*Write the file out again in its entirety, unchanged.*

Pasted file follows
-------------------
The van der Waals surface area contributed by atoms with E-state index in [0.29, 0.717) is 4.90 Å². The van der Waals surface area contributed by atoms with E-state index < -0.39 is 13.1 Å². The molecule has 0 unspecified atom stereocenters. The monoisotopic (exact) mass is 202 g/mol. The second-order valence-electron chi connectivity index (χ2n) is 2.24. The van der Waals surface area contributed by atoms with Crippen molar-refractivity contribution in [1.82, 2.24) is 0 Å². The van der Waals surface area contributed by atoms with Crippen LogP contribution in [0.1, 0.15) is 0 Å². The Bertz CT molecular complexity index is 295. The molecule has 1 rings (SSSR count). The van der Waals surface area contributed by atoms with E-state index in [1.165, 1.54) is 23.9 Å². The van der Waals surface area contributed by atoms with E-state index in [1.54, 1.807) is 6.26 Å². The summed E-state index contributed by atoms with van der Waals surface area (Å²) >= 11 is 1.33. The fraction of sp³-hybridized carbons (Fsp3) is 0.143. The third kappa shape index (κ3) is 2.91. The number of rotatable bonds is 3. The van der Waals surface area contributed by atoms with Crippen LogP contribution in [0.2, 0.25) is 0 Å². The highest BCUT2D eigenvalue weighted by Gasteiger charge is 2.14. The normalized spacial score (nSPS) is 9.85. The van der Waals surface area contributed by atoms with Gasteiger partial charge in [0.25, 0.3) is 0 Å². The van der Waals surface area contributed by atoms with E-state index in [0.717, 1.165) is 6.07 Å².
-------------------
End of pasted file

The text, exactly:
The van der Waals surface area contributed by atoms with E-state index in [0.29, 0.717) is 4.90 Å². The van der Waals surface area contributed by atoms with E-state index < -0.39 is 13.1 Å². The molecule has 0 unspecified atom stereocenters. The monoisotopic (exact) mass is 202 g/mol. The second-order valence-electron chi connectivity index (χ2n) is 2.24. The van der Waals surface area contributed by atoms with Crippen molar-refractivity contribution in [1.82, 2.24) is 0 Å². The van der Waals surface area contributed by atoms with Crippen LogP contribution in [0.1, 0.15) is 0 Å². The Bertz CT molecular complexity index is 295. The molecule has 1 rings (SSSR count). The van der Waals surface area contributed by atoms with E-state index in [1.165, 1.54) is 23.9 Å². The van der Waals surface area contributed by atoms with E-state index in [1.54, 1.807) is 6.26 Å². The summed E-state index contributed by atoms with van der Waals surface area (Å²) >= 11 is 1.33. The fraction of sp³-hybridized carbons (Fsp3) is 0.143. The third kappa shape index (κ3) is 2.91. The number of rotatable bonds is 3. The van der Waals surface area contributed by atoms with Crippen LogP contribution in [0.2, 0.25) is 0 Å². The highest BCUT2D eigenvalue weighted by Gasteiger charge is 2.14. The normalized spacial score (nSPS) is 9.85. The van der Waals surface area contributed by atoms with Gasteiger partial charge in [0.25, 0.3) is 0 Å². The van der Waals surface area contributed by atoms with E-state index in [0.717, 1.165) is 6.07 Å².